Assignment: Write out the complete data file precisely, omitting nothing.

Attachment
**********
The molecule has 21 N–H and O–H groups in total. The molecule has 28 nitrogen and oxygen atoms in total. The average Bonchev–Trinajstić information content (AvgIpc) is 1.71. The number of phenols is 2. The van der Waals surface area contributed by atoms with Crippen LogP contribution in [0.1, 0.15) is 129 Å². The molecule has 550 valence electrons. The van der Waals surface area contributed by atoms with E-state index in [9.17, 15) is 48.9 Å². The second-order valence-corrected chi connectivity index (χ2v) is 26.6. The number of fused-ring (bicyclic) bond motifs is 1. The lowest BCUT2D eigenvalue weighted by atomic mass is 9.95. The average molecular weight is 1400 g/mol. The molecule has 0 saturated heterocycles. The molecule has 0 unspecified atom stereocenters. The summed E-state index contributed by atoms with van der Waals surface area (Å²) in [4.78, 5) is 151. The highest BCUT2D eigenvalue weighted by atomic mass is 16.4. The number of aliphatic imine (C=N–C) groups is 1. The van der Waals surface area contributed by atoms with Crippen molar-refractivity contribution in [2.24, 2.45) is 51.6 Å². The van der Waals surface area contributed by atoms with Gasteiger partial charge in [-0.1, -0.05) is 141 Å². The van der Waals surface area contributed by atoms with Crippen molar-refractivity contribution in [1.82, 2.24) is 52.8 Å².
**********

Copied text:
The molecule has 21 N–H and O–H groups in total. The molecule has 28 nitrogen and oxygen atoms in total. The average Bonchev–Trinajstić information content (AvgIpc) is 1.71. The number of phenols is 2. The van der Waals surface area contributed by atoms with Crippen LogP contribution in [0.1, 0.15) is 129 Å². The molecule has 550 valence electrons. The van der Waals surface area contributed by atoms with E-state index in [9.17, 15) is 48.9 Å². The second-order valence-corrected chi connectivity index (χ2v) is 26.6. The number of fused-ring (bicyclic) bond motifs is 1. The lowest BCUT2D eigenvalue weighted by atomic mass is 9.95. The average molecular weight is 1400 g/mol. The molecule has 0 saturated heterocycles. The molecule has 0 unspecified atom stereocenters. The summed E-state index contributed by atoms with van der Waals surface area (Å²) in [4.78, 5) is 151. The highest BCUT2D eigenvalue weighted by atomic mass is 16.4. The number of aliphatic imine (C=N–C) groups is 1. The van der Waals surface area contributed by atoms with Crippen molar-refractivity contribution in [2.24, 2.45) is 51.6 Å². The van der Waals surface area contributed by atoms with Gasteiger partial charge in [-0.1, -0.05) is 141 Å². The van der Waals surface area contributed by atoms with Crippen molar-refractivity contribution in [1.82, 2.24) is 52.8 Å².